Out:

Downloading http://yann.lecun.com/exdb/mnist/train-images-idx3-ubyte.gz
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Downloading http://yann.lecun.com/exdb/mnist/train-labels-idx1-ubyte.gz
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Downloading http://yann.lecun.com/exdb/mnist/t10k-images-idx3-ubyte.gz
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Downloading http://yann.lecun.com/exdb/mnist/t10k-labels-idx1-ubyte.gz
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Dataset registration

A Dataset is composed of an opener, which is a Python script that can load the data from the files in memory and a description markdown file. The Dataset object itself does not contain the data. The proper asset that contains the data is the datasample asset.

A datasample contains a local path to the data. A datasample can be linked to a dataset in order to add data to a dataset.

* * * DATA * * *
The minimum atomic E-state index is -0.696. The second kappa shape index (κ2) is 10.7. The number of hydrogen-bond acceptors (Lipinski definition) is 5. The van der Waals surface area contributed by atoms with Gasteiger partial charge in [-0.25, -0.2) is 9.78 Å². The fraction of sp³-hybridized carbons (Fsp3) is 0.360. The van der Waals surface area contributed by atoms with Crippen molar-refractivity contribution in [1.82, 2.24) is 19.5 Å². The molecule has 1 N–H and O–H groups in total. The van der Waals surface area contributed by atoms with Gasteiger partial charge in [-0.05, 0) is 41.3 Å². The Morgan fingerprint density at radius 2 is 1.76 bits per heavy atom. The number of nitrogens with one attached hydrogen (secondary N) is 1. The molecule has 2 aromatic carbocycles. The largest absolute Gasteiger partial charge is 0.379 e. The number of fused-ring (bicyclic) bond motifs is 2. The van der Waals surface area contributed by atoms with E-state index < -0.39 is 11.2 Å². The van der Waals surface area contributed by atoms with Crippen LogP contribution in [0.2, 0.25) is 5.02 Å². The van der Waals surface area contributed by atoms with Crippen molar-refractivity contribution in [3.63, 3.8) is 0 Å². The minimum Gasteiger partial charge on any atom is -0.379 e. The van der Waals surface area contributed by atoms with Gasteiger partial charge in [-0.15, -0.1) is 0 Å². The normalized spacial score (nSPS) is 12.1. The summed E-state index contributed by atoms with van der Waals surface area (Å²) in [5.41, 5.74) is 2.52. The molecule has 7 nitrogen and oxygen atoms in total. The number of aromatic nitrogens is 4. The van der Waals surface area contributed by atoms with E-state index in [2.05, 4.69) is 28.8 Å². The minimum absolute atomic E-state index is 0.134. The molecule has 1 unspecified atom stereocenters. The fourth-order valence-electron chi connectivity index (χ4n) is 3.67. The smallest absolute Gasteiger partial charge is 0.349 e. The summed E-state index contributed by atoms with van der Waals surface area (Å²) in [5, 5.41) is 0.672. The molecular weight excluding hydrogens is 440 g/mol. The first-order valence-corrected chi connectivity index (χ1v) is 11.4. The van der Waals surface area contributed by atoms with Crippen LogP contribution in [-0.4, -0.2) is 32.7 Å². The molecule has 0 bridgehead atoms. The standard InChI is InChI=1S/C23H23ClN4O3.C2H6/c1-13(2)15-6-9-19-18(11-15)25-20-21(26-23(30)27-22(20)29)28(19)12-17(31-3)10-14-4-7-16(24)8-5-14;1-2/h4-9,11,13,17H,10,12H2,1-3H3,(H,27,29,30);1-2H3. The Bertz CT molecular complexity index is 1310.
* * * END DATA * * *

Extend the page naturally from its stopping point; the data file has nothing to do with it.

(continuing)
Data privacy is a key concept for Federated Learning experiments. That is why we set Permissions for each Assets to define which organization can use them.

Note that metadata, for instance: assets’ creation date, assets owner, are visible by all the organizations of a network.

from substra.sdk.schemas import DatasetSpec
from substra.sdk.schemas import Permissions
from substra.sdk.schemas import DataSampleSpec

assets_directory = pathlib.Path.cwd() / "torch_fedavg_assets"
dataset_keys = {}
train_datasample_keys = {}
test_datasample_keys = {}

for i, org_id in enumerate(DATA_PROVIDER_ORGS_ID):

    client = clients[org_id]

    permissions_dataset = Permissions(public=False, authorized_ids=[ALGO_ORG_ID])